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    Vegetable traders and vendors in Bulawayo (Zimbabwe) are fuming over the ban on South African potatoes, saying this will worsen the shortage of the commodity on the market.

    The Ministry of Agriculture, Mechanisation and Irrigation Development has said imported potatoes contain bacteria that could be harmful to health.

    They said besides making them lose business, the ban had pushed the price of a pocket of potatoes from US$7 to US$12 by Friday. Government last week launched a nationwide blitz on imported potatoes, which has seen more than 10 tonnes of imported produce seized in Bulawayo.

    A snap survey by our Bulawayo Bureau on Friday showed a shortage of potatoes.

    A potato trader said: "All the local potatoes we had have been finished and demand remains high.

    "We no longer sell imported potatoes because we are afraid of being raided.

    "This issue was not properly communicated to us and today some of the neighbouring market outlets were raided."A vendor, Mr Moses Ncube decried the ban saying: "We strongly condemn such sudden reactions by Government.

    "We were not consulted on this issue and only saw authourities raiding us. We are trying to eke out a living and if they crush us like this, most of us will be rendered destitute."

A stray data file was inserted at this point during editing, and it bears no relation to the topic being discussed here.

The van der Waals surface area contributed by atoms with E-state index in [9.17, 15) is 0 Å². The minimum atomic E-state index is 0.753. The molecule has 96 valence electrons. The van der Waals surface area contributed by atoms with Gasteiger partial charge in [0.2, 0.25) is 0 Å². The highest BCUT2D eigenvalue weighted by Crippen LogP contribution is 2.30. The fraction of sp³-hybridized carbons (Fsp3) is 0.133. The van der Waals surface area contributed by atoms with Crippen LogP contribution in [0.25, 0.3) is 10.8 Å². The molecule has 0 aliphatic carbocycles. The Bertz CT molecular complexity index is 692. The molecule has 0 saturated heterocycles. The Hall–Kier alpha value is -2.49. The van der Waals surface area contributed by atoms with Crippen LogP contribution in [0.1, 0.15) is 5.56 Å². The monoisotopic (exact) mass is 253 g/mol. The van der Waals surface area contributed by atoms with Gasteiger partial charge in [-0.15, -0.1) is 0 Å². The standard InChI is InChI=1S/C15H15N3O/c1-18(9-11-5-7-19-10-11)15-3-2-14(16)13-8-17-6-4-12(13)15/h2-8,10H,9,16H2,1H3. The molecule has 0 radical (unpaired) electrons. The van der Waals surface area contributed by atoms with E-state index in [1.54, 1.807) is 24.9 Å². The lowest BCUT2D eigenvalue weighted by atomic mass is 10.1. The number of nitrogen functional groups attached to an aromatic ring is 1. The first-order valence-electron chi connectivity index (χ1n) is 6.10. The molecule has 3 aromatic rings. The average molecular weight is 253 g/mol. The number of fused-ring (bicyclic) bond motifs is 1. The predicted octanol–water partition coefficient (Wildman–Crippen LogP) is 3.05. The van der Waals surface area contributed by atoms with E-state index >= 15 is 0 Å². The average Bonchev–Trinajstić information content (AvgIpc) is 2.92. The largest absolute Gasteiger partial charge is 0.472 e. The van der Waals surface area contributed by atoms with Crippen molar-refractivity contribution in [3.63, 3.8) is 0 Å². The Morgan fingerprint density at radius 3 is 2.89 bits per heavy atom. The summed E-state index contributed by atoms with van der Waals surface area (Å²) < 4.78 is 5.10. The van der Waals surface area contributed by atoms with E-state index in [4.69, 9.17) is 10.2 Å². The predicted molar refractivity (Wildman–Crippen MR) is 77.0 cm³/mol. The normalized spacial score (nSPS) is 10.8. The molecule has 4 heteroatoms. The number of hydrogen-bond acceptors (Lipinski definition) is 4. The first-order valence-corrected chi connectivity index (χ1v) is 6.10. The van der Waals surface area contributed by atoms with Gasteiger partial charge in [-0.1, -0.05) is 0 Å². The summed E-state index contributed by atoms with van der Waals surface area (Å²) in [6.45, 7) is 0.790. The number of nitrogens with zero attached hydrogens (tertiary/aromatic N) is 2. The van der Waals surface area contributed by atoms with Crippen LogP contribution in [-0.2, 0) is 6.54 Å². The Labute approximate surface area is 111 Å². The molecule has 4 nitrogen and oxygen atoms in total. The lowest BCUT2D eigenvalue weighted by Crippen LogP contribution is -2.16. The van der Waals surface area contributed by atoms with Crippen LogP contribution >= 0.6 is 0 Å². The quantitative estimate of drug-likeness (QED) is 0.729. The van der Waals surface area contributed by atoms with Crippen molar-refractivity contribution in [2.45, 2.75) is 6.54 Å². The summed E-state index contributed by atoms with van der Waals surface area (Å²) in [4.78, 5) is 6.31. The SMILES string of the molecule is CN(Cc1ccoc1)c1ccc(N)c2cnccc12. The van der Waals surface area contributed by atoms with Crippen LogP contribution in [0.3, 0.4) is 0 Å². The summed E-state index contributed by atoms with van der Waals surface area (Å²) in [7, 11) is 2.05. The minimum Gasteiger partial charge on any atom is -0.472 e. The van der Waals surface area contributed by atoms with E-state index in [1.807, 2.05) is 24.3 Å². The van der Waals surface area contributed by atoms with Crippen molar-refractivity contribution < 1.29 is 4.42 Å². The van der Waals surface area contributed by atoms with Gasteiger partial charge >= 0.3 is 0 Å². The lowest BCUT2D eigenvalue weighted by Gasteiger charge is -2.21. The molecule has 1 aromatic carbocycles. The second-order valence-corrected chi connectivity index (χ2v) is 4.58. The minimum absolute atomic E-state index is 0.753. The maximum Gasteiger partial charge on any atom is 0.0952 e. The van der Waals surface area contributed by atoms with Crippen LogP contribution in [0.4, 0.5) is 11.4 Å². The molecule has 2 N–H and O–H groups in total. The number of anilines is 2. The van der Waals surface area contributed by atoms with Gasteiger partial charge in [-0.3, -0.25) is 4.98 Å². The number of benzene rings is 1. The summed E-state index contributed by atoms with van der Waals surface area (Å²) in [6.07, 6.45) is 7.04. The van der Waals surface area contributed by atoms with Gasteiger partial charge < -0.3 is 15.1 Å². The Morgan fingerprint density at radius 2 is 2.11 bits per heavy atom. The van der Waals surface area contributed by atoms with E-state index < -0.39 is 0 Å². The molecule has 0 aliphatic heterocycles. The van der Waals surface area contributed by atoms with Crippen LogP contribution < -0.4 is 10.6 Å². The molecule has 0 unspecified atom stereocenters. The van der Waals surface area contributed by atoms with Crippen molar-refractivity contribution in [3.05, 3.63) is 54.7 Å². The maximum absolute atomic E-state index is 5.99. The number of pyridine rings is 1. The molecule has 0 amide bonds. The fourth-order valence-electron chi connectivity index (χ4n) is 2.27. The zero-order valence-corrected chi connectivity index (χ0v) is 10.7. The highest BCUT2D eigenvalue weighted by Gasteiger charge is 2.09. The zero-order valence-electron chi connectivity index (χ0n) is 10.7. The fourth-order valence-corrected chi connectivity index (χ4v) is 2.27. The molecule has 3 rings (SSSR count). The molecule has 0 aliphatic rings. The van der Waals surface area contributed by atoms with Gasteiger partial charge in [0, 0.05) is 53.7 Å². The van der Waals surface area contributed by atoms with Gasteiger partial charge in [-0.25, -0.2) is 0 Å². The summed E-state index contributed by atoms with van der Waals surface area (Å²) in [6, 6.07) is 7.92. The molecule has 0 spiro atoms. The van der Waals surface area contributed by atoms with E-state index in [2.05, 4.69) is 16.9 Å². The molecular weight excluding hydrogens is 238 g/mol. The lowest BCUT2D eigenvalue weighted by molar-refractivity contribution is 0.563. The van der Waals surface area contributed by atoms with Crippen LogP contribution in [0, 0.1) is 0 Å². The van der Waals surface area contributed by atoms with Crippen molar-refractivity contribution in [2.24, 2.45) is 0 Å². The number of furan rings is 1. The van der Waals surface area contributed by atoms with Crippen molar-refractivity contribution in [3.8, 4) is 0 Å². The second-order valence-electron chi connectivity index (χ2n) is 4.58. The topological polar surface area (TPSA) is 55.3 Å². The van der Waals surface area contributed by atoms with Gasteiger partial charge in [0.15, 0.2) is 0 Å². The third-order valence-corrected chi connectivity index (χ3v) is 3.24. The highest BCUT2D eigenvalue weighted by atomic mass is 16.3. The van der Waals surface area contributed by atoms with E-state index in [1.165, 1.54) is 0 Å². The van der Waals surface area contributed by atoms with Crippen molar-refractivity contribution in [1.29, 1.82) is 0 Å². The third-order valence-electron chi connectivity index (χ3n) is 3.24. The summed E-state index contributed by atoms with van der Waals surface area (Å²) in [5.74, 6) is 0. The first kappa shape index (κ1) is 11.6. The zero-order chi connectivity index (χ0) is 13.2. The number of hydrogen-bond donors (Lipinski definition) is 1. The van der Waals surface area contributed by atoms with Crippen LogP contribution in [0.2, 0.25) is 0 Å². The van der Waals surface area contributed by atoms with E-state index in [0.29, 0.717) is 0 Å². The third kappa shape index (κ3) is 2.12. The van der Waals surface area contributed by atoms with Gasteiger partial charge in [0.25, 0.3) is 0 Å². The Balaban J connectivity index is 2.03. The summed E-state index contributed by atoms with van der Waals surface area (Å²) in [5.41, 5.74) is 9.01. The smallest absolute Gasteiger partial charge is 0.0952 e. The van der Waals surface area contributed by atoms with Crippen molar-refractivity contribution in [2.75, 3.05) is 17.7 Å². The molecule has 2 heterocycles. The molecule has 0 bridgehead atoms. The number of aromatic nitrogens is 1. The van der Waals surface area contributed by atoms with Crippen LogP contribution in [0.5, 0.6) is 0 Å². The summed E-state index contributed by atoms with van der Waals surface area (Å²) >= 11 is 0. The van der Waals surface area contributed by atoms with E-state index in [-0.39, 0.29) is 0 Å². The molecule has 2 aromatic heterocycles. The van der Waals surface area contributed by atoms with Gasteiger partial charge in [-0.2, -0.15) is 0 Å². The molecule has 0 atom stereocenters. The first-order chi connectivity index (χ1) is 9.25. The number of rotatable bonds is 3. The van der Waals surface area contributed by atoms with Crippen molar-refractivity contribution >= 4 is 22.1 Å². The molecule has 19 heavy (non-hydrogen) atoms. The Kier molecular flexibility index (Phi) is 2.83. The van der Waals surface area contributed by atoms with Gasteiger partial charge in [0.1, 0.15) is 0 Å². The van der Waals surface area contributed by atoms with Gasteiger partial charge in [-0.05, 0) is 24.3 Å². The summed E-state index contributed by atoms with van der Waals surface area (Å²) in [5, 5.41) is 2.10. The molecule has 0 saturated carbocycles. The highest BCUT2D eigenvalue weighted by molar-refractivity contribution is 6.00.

Another vendor who declined to be named vowed to continue selling imported potatoes.

    "They will do everything they can but we will continue to sell these potatoes because that is where we get our income.

    "As it most people have hidden stocks in their places and they sell them at night."Bulawayo Traders Association secretary Mr Dumisani Ncube said the blitz ill-timed.

    "We are already in the festive season and demand for potatoes is high and local producers are failing to satisfy the demand,"said Mr Ncube.

    "This will increase the shortage and push the prices up, which means loss of business for many traders.

    "As a result, smuggling of the commodity will increase."

    According to the Agriculture Ministry, most imported potatoes are illegally smuggled into Zimbabwe and find their way onto the market without inspection.

    Local farmers had also complained that they could not compete with cheaper South African imports.